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10 Tips for Buying a House

Too often, people rush into buying a house when they’re not ready. Just because you’re sick of renting does not mean you should automatically buy a home thinking it’s the only alternative. Being sick of renting is most definitely a better alternative to buying and ending up with your finances in a mess or with a home that doesn’t fit your needs.

Owning a home is a big commitment, it’s not a guaranteed investment, and it’s a truckload of work. It can be a smart long-term move, but you want to know what you’re getting into. The following tips for buying a home are here to help you get started:

1) Know Your Credit Score

Your credit score is one of the biggest factors in what your loan terms will be. Know your score before you ever try to get a loan, and take the time to repair it if it's too low.

2) Get Pre-Approved for a Mortgage

A mortgage pre-approval means you should be able to get the loan, so long as nothing changes about your financial situation or your credit score. A pre-approval letter also helps when you want to compete with another buyer for a home you love. One of the first things most sellers will ask their agent when receiving offers is how qualified the home buyers are to purchase.

3) Research the Costs of Buying a House

There are a lot of fees that come with a home purchase, above and beyond the mortgage. Insurance, repairs, association fees, property taxes—you should have the income and the budget to handle all of these things if they are relevant to your purchase.

4) Work With an Experienced REALTOR®

Real estate agents are licensed professionals who work on your behalf and advocate for your interests. In most cases, sellers have a real estate agent working for them, so you’ll want someone on your side—a buyer’s agent—who also has your back in negotiations and can help you understand how to make an offer on a home. But that’s not all! Your agent will also help you find homes that match your budget and needs, provide facts on a neighborhood, negotiate an offer, navigate the home inspection, decipher paperwork, and request and review seller disclosures.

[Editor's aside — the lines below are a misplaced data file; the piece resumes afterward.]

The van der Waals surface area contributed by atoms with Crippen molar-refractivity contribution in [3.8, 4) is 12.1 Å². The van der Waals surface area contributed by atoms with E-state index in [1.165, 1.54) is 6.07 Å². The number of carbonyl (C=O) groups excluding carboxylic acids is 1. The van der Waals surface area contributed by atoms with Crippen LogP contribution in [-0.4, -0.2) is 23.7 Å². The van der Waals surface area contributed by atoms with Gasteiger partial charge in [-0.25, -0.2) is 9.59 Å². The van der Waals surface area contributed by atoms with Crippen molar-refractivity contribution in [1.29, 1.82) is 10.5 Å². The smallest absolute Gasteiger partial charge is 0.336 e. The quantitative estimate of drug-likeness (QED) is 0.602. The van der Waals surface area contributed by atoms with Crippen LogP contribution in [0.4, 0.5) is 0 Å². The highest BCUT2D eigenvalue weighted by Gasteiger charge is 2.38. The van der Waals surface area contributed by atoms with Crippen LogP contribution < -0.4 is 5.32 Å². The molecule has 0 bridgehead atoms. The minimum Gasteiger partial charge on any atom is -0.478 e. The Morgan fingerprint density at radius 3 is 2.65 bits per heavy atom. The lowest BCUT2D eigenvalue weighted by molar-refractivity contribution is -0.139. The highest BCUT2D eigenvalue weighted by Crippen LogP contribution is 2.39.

5) Understand the Value of the Property You are Offering On

Working with a real estate agent that understands market values in your local area is critical if you want to avoid overpaying for your house.

6) Verify All Information on the Listing

Another crucial thing to do before buying a house is to make sure the house listing is accurate. It would be best if you verified that all the information given about the home is right. Sometimes real estate agents put things in the listing that they may not have verified or may just not be aware of the facts.


7) Use an Experienced Home Inspector

The home inspection is one of the most vital aspects of buying a home. You will want to have someone performing it who is thorough and complete.

8) Check Previous Permits

If a renovation was done without a permit, it might not have been done right. No permit means that the work was not reviewed by an inspector, something you do not want in your new home.

9) Don’t Sacrifice on Location

Remember: you can change the flooring and even the layout of a home, but you can never change its location.

10) Don’t Do Anything to Affect Your Financial Situation

Your mortgage pre-approval is based on the information given at the time of your application. Any changes, like getting a different job or taking out a car loan, can result in denial of the loan request when purchasing a house.

Then the last piece is making sure that the house is in great shape when it gets on the market. I have all sorts of connections for that—painters and stagers and people that can help with decluttering or anything that needs to be done. And I can give my piece of advice, too, as we walk through the home and help that seller decide what needs to be done before we get that on the market.

These tips should help put you on the path to filling in your home-buying knowledge. Remember: that the more you educate yourself about the process beforehand, the less stressful it will be, and the more likely you will be to get the house you want for a price you can afford. But that doesn’t mean you have to go it alone! With my help and guidance, you can always feel sure that you are informed and guided along the way!